Restaurants in Cambridge
Hunting for the entrance to this unpretentious French restaurant—it’s hidden in the basement of an apartment building, a 10-minute walk from Harvard Square—is part of the fun. Once you've taken a seat among the red banquettes and vintage French posters, though, the real delight begins.
This eclectic Harvard Square eatery contains two distinct yet equally colorful dining rooms. The first, the Monday Club Bar, is decorated in jewel tones, with a rose-colored bar, green-and-gold walls, and two fireplaces.
Chef Patricia Yeo cut her teeth working alongside Bobby Flay before turning her attention to Southeast Asian cuisine, and, eventually, to Om Restaurant in Harvard Square.
Known for its flavorful North African cuisine, Baraka Café is a small, unassuming eatery located near Central Square. The homelike interior is simple but inviting, with an old hardwood floor, an eclectic variety of artwork and knickknacks, and exposed brick walls hung with photos of Africa.
This Mediterranean kitchen is helmed by James Beard Award-winning chef Ana Sortun, who studied culinary arts in Paris before turning her attention to Middle Eastern cuisine.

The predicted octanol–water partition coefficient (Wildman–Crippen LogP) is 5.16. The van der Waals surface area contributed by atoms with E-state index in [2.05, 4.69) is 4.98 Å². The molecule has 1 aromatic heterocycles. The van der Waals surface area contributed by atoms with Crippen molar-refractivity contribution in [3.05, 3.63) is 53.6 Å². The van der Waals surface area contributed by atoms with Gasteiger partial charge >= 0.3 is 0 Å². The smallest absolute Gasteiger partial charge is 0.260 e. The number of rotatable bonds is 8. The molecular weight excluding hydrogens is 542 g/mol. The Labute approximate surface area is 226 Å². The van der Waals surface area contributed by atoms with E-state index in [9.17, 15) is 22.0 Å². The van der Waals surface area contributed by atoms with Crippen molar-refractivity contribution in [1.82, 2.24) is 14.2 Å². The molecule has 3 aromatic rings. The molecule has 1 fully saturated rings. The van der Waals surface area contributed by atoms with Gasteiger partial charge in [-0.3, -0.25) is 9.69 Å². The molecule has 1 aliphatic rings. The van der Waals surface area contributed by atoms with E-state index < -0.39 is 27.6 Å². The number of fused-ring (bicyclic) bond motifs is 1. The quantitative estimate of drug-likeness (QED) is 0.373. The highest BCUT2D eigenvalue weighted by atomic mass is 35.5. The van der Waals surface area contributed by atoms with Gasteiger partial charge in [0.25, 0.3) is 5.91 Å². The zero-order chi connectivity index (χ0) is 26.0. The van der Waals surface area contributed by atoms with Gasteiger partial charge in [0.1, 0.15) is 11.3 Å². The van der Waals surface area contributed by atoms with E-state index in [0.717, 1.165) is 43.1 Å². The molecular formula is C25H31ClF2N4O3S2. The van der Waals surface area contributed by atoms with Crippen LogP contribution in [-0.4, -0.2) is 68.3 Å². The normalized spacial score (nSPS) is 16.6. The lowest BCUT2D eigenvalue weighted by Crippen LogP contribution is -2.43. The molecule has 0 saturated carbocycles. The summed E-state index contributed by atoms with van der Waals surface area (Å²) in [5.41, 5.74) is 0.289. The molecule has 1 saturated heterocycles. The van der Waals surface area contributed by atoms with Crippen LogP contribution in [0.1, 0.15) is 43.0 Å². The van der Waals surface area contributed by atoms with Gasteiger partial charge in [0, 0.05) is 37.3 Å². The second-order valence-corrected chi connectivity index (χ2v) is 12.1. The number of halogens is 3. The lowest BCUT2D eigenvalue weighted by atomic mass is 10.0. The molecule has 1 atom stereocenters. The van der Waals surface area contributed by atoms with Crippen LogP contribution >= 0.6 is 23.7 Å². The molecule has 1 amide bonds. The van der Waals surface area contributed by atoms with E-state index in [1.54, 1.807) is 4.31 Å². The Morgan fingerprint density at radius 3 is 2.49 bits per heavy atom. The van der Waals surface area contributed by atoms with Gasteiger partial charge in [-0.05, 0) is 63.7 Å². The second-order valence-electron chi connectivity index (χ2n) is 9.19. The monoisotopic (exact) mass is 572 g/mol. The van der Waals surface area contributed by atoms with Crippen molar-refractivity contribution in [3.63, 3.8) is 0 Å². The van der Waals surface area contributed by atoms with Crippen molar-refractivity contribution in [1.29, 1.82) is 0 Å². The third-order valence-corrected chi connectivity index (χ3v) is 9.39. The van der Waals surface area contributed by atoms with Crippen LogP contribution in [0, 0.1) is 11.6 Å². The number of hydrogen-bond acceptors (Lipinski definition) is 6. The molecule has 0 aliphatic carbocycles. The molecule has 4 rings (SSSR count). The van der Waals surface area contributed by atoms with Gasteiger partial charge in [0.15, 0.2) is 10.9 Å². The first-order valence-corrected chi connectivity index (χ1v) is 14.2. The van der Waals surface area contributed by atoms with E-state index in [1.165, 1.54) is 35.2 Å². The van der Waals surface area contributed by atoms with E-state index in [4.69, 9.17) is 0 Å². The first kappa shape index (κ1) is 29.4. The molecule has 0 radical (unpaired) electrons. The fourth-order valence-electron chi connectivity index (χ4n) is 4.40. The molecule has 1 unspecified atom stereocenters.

Come for the pitchers of margaritas and stay for the tableside guacamole at this trendy Inman Square restaurant.
Reasonably priced New American cuisine and inventive cocktails make West Side Lounge a popular choice for both Sunday brunch and late night dining.
Though it has undergone changes in management and location since its debut in the 1960's, Emma's Pizzeria in Kendall Square continues to create the same thin-crust pizzas that made it popular.
Inspired by the 1920’s and 30’s, this eclectic restaurant combines a whimsical bohemian style with old Hollywood glamour. The museum-like interior contains 19th-century stained glass; photographs of famed pinup girl Dita von Teese; Henri G.
At any given time, a young crowd of students and locals can be found lounging in armchairs, armed with laptops and java, at this Harvard Square cafe.
Housed in a nondescript brick building in Central Square, Green Street first opened during the Great Depression and holds Cambridge’s longest-standing liquor license.
Pushing the boundaries of fusion cuisine, chef Paul O’Connell seamlessly blends French and Cuban flavors at Chez Henri, located near Harvard Square. Behind the bright red façade, the interior has an upscale, urban vibe with dark wood floors, dim lighting, and frosted glass panels.
Even Boston’s Brahmins go bonkers for this homey neighborhood joint where chef Barry Maiden marries greenmarket sensibility to down-home Appalachian flavors. Haute-cuisine– trained Maiden is an ace with cornmeal-battered oysters and Bourbon-braised pork shoulder.